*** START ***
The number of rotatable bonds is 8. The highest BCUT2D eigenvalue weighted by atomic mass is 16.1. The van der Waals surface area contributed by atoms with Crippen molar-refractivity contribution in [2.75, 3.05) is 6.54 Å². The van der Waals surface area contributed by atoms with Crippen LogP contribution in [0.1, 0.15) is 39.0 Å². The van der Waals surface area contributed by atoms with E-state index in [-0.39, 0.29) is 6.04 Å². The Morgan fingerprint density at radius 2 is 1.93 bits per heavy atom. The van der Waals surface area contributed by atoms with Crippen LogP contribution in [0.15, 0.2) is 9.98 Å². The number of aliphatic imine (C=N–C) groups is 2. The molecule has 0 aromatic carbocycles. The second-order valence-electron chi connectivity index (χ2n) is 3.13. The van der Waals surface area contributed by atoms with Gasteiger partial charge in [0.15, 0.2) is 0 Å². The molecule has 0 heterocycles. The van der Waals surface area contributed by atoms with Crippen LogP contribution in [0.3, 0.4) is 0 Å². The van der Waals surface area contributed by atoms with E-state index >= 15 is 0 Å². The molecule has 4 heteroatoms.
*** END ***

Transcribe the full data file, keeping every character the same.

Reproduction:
The number of rotatable bonds is 8. The highest BCUT2D eigenvalue weighted by atomic mass is 16.1. The van der Waals surface area contributed by atoms with Crippen molar-refractivity contribution in [2.75, 3.05) is 6.54 Å². The van der Waals surface area contributed by atoms with Crippen LogP contribution in [0.1, 0.15) is 39.0 Å². The van der Waals surface area contributed by atoms with E-state index in [-0.39, 0.29) is 6.04 Å². The Morgan fingerprint density at radius 2 is 1.93 bits per heavy atom. The van der Waals surface area contributed by atoms with Crippen LogP contribution in [0.15, 0.2) is 9.98 Å². The number of aliphatic imine (C=N–C) groups is 2. The molecule has 0 aromatic carbocycles. The second-order valence-electron chi connectivity index (χ2n) is 3.13. The van der Waals surface area contributed by atoms with Gasteiger partial charge in [0.15, 0.2) is 0 Å². The molecule has 0 heterocycles. The van der Waals surface area contributed by atoms with Crippen LogP contribution in [0.3, 0.4) is 0 Å². The van der Waals surface area contributed by atoms with E-state index >= 15 is 0 Å². The molecule has 4 heteroatoms.